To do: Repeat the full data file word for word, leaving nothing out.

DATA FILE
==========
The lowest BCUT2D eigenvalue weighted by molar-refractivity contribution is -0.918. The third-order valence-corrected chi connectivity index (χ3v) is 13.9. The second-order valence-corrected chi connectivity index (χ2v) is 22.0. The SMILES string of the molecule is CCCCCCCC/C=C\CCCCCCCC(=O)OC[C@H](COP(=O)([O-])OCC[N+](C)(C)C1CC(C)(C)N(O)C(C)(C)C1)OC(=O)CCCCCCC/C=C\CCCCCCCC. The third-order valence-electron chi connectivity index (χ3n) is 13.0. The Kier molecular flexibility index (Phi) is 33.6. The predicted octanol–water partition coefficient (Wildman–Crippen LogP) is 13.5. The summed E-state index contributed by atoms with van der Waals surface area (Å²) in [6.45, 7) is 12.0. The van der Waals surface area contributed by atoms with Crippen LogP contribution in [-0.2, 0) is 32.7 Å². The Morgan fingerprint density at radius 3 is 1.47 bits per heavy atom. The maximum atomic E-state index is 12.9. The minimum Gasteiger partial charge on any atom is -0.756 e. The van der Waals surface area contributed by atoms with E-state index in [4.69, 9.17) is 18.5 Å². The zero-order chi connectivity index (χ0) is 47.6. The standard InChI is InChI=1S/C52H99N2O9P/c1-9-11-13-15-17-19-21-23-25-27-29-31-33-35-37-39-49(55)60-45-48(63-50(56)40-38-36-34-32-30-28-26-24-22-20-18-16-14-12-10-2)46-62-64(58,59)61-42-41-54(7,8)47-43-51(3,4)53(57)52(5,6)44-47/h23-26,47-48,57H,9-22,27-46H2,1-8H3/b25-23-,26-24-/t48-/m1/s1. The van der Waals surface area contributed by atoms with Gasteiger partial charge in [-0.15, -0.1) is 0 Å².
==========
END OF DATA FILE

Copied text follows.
The lowest BCUT2D eigenvalue weighted by molar-refractivity contribution is -0.918. The third-order valence-corrected chi connectivity index (χ3v) is 13.9. The second-order valence-corrected chi connectivity index (χ2v) is 22.0. The SMILES string of the molecule is CCCCCCCC/C=C\CCCCCCCC(=O)OC[C@H](COP(=O)([O-])OCC[N+](C)(C)C1CC(C)(C)N(O)C(C)(C)C1)OC(=O)CCCCCCC/C=C\CCCCCCCC. The third-order valence-electron chi connectivity index (χ3n) is 13.0. The Kier molecular flexibility index (Phi) is 33.6. The predicted octanol–water partition coefficient (Wildman–Crippen LogP) is 13.5. The summed E-state index contributed by atoms with van der Waals surface area (Å²) in [6.45, 7) is 12.0. The van der Waals surface area contributed by atoms with Crippen LogP contribution in [-0.2, 0) is 32.7 Å². The Morgan fingerprint density at radius 3 is 1.47 bits per heavy atom. The maximum atomic E-state index is 12.9. The minimum Gasteiger partial charge on any atom is -0.756 e. The van der Waals surface area contributed by atoms with E-state index in [4.69, 9.17) is 18.5 Å². The zero-order chi connectivity index (χ0) is 47.6. The standard InChI is InChI=1S/C52H99N2O9P/c1-9-11-13-15-17-19-21-23-25-27-29-31-33-35-37-39-49(55)60-45-48(63-50(56)40-38-36-34-32-30-28-26-24-22-20-18-16-14-12-10-2)46-62-64(58,59)61-42-41-54(7,8)47-43-51(3,4)53(57)52(5,6)44-47/h23-26,47-48,57H,9-22,27-46H2,1-8H3/b25-23-,26-24-/t48-/m1/s1. The van der Waals surface area contributed by atoms with Gasteiger partial charge in [-0.15, -0.1) is 0 Å².